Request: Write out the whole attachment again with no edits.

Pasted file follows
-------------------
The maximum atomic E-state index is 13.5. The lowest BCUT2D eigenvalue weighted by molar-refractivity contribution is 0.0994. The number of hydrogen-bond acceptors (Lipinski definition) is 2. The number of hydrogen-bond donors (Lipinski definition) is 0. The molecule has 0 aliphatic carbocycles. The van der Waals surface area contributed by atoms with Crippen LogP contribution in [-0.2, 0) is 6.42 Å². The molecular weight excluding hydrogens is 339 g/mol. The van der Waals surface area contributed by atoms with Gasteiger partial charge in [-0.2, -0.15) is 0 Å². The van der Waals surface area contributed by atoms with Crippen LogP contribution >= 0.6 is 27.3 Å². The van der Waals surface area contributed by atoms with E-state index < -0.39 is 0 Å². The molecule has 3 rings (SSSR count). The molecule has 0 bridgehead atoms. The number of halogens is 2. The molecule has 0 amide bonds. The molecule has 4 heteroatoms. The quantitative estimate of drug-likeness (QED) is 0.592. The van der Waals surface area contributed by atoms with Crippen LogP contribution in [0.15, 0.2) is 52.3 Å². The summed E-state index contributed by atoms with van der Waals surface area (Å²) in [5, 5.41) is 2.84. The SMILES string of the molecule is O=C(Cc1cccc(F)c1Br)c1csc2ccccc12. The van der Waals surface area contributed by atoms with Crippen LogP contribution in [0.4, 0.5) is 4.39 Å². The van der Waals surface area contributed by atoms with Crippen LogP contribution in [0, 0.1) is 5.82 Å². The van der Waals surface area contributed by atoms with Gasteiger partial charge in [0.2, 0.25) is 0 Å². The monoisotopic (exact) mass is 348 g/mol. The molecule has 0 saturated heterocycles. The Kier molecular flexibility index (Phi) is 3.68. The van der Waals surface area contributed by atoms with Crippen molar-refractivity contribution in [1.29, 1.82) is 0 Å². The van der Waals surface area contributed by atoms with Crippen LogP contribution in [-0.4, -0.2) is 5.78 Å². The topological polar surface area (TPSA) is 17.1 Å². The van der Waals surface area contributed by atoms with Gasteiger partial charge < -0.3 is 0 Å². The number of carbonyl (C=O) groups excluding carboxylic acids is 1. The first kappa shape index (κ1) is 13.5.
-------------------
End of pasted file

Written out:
The maximum atomic E-state index is 13.5. The lowest BCUT2D eigenvalue weighted by molar-refractivity contribution is 0.0994. The number of hydrogen-bond acceptors (Lipinski definition) is 2. The number of hydrogen-bond donors (Lipinski definition) is 0. The molecule has 0 aliphatic carbocycles. The van der Waals surface area contributed by atoms with Crippen LogP contribution in [-0.2, 0) is 6.42 Å². The molecular weight excluding hydrogens is 339 g/mol. The van der Waals surface area contributed by atoms with Gasteiger partial charge in [-0.2, -0.15) is 0 Å². The van der Waals surface area contributed by atoms with Crippen LogP contribution >= 0.6 is 27.3 Å². The van der Waals surface area contributed by atoms with E-state index < -0.39 is 0 Å². The molecule has 3 rings (SSSR count). The molecule has 0 bridgehead atoms. The number of halogens is 2. The molecule has 0 amide bonds. The molecule has 4 heteroatoms. The quantitative estimate of drug-likeness (QED) is 0.592. The van der Waals surface area contributed by atoms with Crippen LogP contribution in [0.15, 0.2) is 52.3 Å². The summed E-state index contributed by atoms with van der Waals surface area (Å²) in [5, 5.41) is 2.84. The SMILES string of the molecule is O=C(Cc1cccc(F)c1Br)c1csc2ccccc12. The van der Waals surface area contributed by atoms with Crippen LogP contribution in [0.4, 0.5) is 4.39 Å². The van der Waals surface area contributed by atoms with Crippen LogP contribution in [0, 0.1) is 5.82 Å². The van der Waals surface area contributed by atoms with Gasteiger partial charge in [0.2, 0.25) is 0 Å². The monoisotopic (exact) mass is 348 g/mol. The molecule has 0 saturated heterocycles. The Kier molecular flexibility index (Phi) is 3.68. The van der Waals surface area contributed by atoms with Crippen molar-refractivity contribution in [1.29, 1.82) is 0 Å². The van der Waals surface area contributed by atoms with Crippen LogP contribution in [-0.4, -0.2) is 5.78 Å². The topological polar surface area (TPSA) is 17.1 Å². The van der Waals surface area contributed by atoms with Gasteiger partial charge < -0.3 is 0 Å². The number of carbonyl (C=O) groups excluding carboxylic acids is 1. The first kappa shape index (κ1) is 13.5.